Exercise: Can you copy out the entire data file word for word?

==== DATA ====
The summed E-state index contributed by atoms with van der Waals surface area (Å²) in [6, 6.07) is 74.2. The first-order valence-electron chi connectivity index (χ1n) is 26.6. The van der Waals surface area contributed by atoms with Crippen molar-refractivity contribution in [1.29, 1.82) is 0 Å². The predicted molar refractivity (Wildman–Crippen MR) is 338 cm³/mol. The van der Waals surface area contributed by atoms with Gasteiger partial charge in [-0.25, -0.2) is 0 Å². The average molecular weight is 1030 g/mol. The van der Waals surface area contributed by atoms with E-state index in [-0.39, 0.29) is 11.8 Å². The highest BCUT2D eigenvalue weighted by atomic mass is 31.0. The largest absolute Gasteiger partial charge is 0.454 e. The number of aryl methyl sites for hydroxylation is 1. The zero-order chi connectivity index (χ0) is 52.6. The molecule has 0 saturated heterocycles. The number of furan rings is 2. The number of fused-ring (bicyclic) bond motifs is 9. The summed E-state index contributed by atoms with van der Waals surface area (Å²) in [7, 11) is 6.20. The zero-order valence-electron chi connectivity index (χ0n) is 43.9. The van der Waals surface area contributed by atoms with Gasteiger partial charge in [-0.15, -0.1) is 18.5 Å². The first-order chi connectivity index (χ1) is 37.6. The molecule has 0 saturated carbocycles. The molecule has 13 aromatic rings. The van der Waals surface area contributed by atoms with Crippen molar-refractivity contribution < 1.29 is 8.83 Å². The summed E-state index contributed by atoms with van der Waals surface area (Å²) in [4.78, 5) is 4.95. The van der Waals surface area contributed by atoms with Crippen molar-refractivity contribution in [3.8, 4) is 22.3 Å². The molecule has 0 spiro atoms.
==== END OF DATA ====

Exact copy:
The summed E-state index contributed by atoms with van der Waals surface area (Å²) in [6, 6.07) is 74.2. The first-order valence-electron chi connectivity index (χ1n) is 26.6. The van der Waals surface area contributed by atoms with Crippen molar-refractivity contribution in [1.29, 1.82) is 0 Å². The predicted molar refractivity (Wildman–Crippen MR) is 338 cm³/mol. The van der Waals surface area contributed by atoms with Gasteiger partial charge in [-0.25, -0.2) is 0 Å². The average molecular weight is 1030 g/mol. The van der Waals surface area contributed by atoms with E-state index in [-0.39, 0.29) is 11.8 Å². The highest BCUT2D eigenvalue weighted by atomic mass is 31.0. The largest absolute Gasteiger partial charge is 0.454 e. The number of aryl methyl sites for hydroxylation is 1. The zero-order chi connectivity index (χ0) is 52.6. The molecule has 0 saturated heterocycles. The number of furan rings is 2. The number of fused-ring (bicyclic) bond motifs is 9. The summed E-state index contributed by atoms with van der Waals surface area (Å²) in [7, 11) is 6.20. The zero-order valence-electron chi connectivity index (χ0n) is 43.9. The van der Waals surface area contributed by atoms with Gasteiger partial charge in [-0.15, -0.1) is 18.5 Å². The first-order chi connectivity index (χ1) is 37.6. The molecule has 0 saturated carbocycles. The molecule has 13 aromatic rings. The van der Waals surface area contributed by atoms with Crippen molar-refractivity contribution < 1.29 is 8.83 Å². The summed E-state index contributed by atoms with van der Waals surface area (Å²) in [4.78, 5) is 4.95. The van der Waals surface area contributed by atoms with Crippen molar-refractivity contribution in [3.8, 4) is 22.3 Å². The molecule has 0 spiro atoms.